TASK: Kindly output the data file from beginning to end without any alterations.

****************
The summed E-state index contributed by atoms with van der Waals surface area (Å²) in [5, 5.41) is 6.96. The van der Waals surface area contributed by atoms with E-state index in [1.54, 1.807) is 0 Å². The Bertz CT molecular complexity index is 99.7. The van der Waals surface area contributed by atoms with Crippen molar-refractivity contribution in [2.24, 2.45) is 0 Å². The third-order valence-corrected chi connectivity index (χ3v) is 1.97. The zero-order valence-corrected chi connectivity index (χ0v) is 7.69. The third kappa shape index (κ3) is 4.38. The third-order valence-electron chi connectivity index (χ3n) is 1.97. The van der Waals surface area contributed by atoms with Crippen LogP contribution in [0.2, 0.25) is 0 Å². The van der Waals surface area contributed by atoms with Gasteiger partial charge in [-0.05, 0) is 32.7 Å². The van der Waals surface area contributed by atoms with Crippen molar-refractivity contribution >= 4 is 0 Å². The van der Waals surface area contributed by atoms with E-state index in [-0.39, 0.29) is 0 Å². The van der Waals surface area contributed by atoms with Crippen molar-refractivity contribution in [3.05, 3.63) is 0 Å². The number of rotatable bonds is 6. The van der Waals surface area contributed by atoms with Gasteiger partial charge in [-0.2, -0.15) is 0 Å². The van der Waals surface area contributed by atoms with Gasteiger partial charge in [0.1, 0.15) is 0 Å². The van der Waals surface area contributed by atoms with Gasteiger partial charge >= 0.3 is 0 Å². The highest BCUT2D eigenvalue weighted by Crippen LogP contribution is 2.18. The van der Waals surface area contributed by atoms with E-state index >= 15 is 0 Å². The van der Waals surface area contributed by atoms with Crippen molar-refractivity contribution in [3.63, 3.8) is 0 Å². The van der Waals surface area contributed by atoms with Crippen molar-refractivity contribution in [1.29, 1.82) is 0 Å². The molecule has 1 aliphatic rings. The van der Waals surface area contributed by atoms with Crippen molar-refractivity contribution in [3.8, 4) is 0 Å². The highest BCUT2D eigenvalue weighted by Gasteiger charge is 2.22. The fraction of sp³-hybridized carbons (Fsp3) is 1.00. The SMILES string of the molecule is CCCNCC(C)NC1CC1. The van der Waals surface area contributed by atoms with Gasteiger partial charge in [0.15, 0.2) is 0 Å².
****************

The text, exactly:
The summed E-state index contributed by atoms with van der Waals surface area (Å²) in [5, 5.41) is 6.96. The van der Waals surface area contributed by atoms with E-state index in [1.54, 1.807) is 0 Å². The Bertz CT molecular complexity index is 99.7. The van der Waals surface area contributed by atoms with Crippen molar-refractivity contribution in [2.24, 2.45) is 0 Å². The third-order valence-corrected chi connectivity index (χ3v) is 1.97. The zero-order valence-corrected chi connectivity index (χ0v) is 7.69. The third kappa shape index (κ3) is 4.38. The third-order valence-electron chi connectivity index (χ3n) is 1.97. The van der Waals surface area contributed by atoms with Crippen LogP contribution in [0.2, 0.25) is 0 Å². The van der Waals surface area contributed by atoms with Gasteiger partial charge in [-0.05, 0) is 32.7 Å². The van der Waals surface area contributed by atoms with Crippen molar-refractivity contribution >= 4 is 0 Å². The van der Waals surface area contributed by atoms with E-state index in [-0.39, 0.29) is 0 Å². The van der Waals surface area contributed by atoms with Crippen molar-refractivity contribution in [3.05, 3.63) is 0 Å². The number of rotatable bonds is 6. The van der Waals surface area contributed by atoms with Gasteiger partial charge in [-0.2, -0.15) is 0 Å². The van der Waals surface area contributed by atoms with Gasteiger partial charge in [0.1, 0.15) is 0 Å². The van der Waals surface area contributed by atoms with Gasteiger partial charge >= 0.3 is 0 Å². The highest BCUT2D eigenvalue weighted by Crippen LogP contribution is 2.18. The van der Waals surface area contributed by atoms with E-state index >= 15 is 0 Å². The van der Waals surface area contributed by atoms with Crippen molar-refractivity contribution in [3.63, 3.8) is 0 Å². The van der Waals surface area contributed by atoms with Crippen molar-refractivity contribution in [1.29, 1.82) is 0 Å². The molecule has 1 aliphatic rings. The van der Waals surface area contributed by atoms with Crippen molar-refractivity contribution in [3.8, 4) is 0 Å². The highest BCUT2D eigenvalue weighted by Gasteiger charge is 2.22. The fraction of sp³-hybridized carbons (Fsp3) is 1.00. The SMILES string of the molecule is CCCNCC(C)NC1CC1. The van der Waals surface area contributed by atoms with Gasteiger partial charge in [0.15, 0.2) is 0 Å².